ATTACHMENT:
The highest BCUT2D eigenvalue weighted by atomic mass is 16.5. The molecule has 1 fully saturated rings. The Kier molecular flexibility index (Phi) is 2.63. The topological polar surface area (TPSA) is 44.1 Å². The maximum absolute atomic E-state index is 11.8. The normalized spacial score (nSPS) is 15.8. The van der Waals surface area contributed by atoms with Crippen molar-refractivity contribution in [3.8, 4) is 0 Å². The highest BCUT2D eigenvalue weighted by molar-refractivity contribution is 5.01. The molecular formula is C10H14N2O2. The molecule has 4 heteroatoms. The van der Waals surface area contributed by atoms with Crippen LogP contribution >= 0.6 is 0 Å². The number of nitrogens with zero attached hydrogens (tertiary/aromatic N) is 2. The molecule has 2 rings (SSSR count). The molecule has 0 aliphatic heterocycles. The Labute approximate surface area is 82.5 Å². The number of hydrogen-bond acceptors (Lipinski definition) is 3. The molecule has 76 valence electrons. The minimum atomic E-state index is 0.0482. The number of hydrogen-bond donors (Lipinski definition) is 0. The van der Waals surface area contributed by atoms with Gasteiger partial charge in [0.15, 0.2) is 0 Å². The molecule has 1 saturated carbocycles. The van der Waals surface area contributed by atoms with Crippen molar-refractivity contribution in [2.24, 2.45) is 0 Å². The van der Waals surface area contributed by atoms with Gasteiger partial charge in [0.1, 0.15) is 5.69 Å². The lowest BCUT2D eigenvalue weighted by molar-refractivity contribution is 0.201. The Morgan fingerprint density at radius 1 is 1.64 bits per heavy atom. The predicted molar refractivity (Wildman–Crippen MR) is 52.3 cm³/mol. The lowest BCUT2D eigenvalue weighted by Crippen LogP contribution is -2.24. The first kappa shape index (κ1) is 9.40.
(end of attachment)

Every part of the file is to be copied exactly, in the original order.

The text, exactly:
The highest BCUT2D eigenvalue weighted by atomic mass is 16.5. The molecule has 1 fully saturated rings. The Kier molecular flexibility index (Phi) is 2.63. The topological polar surface area (TPSA) is 44.1 Å². The maximum absolute atomic E-state index is 11.8. The normalized spacial score (nSPS) is 15.8. The van der Waals surface area contributed by atoms with Crippen molar-refractivity contribution in [3.8, 4) is 0 Å². The highest BCUT2D eigenvalue weighted by molar-refractivity contribution is 5.01. The molecular formula is C10H14N2O2. The molecule has 4 heteroatoms. The van der Waals surface area contributed by atoms with Crippen LogP contribution >= 0.6 is 0 Å². The number of nitrogens with zero attached hydrogens (tertiary/aromatic N) is 2. The molecule has 2 rings (SSSR count). The molecule has 0 aliphatic heterocycles. The Labute approximate surface area is 82.5 Å². The number of hydrogen-bond acceptors (Lipinski definition) is 3. The molecule has 76 valence electrons. The minimum atomic E-state index is 0.0482. The number of hydrogen-bond donors (Lipinski definition) is 0. The van der Waals surface area contributed by atoms with Gasteiger partial charge in [0.15, 0.2) is 0 Å². The molecule has 1 saturated carbocycles. The van der Waals surface area contributed by atoms with Crippen molar-refractivity contribution in [2.24, 2.45) is 0 Å². The van der Waals surface area contributed by atoms with Gasteiger partial charge in [0.1, 0.15) is 5.69 Å². The lowest BCUT2D eigenvalue weighted by molar-refractivity contribution is 0.201. The Morgan fingerprint density at radius 1 is 1.64 bits per heavy atom. The predicted molar refractivity (Wildman–Crippen MR) is 52.3 cm³/mol. The lowest BCUT2D eigenvalue weighted by Crippen LogP contribution is -2.24. The first kappa shape index (κ1) is 9.40.